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When is cloud technology appropriate? Best practices for medical devices

Press releases may be edited for formatting or style | September 28, 2021 Health IT HTM
A new and rapidly growing technology, cloud computing is changing how medical device developers think about data and computational costs. However, for medical devices and quality systems, the significant benefits of cloud computing also come bundled with a new set of risks. That’s why experts from industry, medical device software development, and regulatory consulting recently pooled their knowledge to develop a new consensus report (CR) with the Association for the Advancement of Medical Instrumentation (AAMI).

Titled CR510, Appropriate use of public cloud computing for quality systems and medical devices, the new document provides guidance regarding the appropriate use of public cloud computing both as a component of medical devices and in support of quality systems.

“Cloud technology providers, medical device manufacturers, regulatory professionals and regulators alike should be able to refer to this document to identify known best practices for ensuring that the public cloud computing component of any medical device (or quality system component) works both within the spirit and the letter of regulations designed to ensure that medical devices improve patient outcomes and/or help manage healthcare costs, while also being safe and effective,” wrote the document’s authors, who are members of a task group developed under the auspices of the AAMI Application of Quality Systems to Medical Devices Working Group.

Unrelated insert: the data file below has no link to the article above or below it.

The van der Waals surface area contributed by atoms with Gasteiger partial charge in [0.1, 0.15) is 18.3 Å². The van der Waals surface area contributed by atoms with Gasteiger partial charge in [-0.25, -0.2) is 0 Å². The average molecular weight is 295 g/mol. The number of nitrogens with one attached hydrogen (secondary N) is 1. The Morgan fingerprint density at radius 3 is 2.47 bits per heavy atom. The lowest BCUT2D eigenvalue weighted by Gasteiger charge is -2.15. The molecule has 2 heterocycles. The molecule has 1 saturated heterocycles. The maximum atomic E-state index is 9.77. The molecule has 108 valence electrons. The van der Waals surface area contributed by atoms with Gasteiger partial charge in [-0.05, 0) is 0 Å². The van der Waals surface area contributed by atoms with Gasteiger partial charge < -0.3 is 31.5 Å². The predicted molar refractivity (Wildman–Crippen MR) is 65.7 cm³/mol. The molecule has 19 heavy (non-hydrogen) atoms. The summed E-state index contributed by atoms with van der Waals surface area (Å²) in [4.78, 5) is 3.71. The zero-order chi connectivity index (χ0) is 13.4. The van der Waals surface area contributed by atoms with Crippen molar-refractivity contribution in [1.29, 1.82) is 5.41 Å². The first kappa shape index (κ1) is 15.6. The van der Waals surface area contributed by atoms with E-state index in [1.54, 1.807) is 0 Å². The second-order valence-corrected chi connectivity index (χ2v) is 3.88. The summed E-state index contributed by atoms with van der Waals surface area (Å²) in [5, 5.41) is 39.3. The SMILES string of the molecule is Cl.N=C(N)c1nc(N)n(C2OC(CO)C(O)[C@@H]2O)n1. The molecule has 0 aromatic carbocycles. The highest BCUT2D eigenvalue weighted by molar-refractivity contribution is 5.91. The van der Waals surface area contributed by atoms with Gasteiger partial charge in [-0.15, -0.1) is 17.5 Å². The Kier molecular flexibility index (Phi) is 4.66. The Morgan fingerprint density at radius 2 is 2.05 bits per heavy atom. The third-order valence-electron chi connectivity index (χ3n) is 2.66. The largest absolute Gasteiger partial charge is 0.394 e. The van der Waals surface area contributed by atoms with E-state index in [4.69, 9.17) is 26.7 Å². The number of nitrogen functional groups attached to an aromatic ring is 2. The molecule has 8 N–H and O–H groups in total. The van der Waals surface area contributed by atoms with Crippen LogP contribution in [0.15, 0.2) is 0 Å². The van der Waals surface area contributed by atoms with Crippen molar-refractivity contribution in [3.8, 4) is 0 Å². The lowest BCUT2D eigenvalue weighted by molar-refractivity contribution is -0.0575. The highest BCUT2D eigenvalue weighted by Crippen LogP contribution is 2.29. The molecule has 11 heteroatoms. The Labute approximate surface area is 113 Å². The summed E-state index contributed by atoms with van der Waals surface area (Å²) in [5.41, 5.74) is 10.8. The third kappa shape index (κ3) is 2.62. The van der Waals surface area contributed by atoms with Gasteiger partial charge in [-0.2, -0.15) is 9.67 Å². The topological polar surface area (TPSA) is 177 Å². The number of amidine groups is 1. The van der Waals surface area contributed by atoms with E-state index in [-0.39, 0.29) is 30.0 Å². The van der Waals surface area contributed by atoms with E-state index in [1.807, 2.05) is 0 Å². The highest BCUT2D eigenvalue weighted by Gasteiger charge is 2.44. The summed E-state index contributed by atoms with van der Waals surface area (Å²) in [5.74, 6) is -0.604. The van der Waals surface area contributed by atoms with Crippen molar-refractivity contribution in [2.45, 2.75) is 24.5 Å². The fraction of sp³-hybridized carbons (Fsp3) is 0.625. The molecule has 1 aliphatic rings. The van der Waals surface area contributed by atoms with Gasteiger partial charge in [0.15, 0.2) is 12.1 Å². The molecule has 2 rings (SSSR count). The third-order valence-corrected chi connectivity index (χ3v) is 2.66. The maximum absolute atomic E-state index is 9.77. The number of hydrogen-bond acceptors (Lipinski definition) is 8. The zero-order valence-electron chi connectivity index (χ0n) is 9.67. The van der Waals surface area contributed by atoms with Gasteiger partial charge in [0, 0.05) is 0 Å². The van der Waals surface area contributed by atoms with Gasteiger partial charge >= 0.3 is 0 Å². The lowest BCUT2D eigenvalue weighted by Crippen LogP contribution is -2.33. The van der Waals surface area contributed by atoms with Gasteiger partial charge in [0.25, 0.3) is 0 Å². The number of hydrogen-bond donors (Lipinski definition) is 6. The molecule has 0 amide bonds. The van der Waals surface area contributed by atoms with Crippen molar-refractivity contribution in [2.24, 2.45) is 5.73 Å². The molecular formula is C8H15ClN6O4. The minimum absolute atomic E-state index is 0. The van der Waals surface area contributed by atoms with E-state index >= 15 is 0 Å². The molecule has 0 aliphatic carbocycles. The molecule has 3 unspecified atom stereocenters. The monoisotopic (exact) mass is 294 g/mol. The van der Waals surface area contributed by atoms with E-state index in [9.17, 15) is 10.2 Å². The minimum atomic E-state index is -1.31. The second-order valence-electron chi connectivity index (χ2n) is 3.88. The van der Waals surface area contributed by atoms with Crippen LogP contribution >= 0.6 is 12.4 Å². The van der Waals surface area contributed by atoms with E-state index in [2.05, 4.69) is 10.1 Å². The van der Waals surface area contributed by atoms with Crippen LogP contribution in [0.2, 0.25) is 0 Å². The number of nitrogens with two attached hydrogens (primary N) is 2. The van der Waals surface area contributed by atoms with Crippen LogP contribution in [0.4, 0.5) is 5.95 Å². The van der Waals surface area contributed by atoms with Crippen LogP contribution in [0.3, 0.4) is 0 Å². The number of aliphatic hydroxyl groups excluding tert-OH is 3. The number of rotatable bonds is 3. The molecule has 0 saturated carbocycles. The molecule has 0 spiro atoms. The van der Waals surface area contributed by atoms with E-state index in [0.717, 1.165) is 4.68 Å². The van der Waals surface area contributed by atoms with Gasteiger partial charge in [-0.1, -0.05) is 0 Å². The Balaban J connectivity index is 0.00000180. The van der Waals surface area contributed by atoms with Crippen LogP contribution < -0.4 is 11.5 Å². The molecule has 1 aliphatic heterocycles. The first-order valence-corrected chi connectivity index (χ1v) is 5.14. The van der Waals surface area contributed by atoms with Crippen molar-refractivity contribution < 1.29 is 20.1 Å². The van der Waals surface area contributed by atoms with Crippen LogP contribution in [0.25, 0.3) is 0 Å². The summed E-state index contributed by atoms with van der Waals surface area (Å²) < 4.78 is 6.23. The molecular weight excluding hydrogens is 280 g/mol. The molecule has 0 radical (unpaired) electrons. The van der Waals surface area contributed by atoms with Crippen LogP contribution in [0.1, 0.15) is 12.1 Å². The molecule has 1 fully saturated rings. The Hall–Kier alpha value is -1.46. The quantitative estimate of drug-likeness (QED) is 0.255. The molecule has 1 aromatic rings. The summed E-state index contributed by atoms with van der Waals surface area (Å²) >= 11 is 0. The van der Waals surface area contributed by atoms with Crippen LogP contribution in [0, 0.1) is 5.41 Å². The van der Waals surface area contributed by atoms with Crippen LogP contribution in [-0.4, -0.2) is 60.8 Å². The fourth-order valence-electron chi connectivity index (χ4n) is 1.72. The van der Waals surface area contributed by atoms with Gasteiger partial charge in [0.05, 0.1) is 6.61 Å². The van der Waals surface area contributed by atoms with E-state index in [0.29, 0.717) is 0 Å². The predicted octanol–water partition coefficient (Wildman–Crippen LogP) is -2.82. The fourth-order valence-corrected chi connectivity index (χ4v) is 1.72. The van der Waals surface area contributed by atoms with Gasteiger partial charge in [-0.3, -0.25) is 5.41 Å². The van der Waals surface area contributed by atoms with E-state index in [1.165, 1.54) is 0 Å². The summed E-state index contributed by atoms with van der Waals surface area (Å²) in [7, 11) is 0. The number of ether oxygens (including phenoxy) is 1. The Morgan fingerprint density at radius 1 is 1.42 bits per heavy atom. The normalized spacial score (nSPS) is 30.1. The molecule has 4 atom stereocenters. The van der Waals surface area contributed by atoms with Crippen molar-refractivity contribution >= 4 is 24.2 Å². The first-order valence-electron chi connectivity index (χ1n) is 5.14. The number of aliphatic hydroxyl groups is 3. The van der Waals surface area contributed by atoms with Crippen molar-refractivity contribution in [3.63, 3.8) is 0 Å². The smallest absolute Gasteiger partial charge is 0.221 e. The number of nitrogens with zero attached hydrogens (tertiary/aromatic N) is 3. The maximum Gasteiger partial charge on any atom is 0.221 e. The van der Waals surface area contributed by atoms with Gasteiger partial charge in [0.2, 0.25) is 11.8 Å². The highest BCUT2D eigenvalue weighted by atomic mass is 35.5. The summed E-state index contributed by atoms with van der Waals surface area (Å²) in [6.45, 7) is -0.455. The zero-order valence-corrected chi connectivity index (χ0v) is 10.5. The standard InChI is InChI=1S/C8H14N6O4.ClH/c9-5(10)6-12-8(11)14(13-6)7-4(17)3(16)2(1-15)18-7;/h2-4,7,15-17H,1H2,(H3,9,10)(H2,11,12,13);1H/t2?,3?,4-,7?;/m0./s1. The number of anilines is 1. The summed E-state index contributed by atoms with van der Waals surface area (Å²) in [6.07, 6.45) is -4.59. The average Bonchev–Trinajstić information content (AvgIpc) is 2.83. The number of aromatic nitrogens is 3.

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Challenges with Change
One important consideration with public cloud computing is that service providers regularly make changes to their platforms that can affect computing or functions.

“Those changes can occur without your prior consent, sometimes without prior notice, and perhaps even without notifying you after the changes have been made,” said Randy Horton, vice president of Solutions and Partnerships at Orthogonal, who co-chaired CR510’s task group.

“When medical devices are approved, they are under strict ‘change control.’ That is, any change they undergo must be assessed to determine if it requires resubmission for approval by regulators like the U.S. FDA,” explained Joe Lewelling, senior advisor on content & strategy at AAMI. “That’s fine when you control everything, but when you are using cloud computing, you’re working with a service provider. CR510 is the first document that really addresses how to use third-party computing platforms to operate a medical device safely and effectively.”

The pioneering guidance document specifically details how to explore six recommendations that stakeholders should consider before implementing cloud-based technologies in a medical device or quality system:

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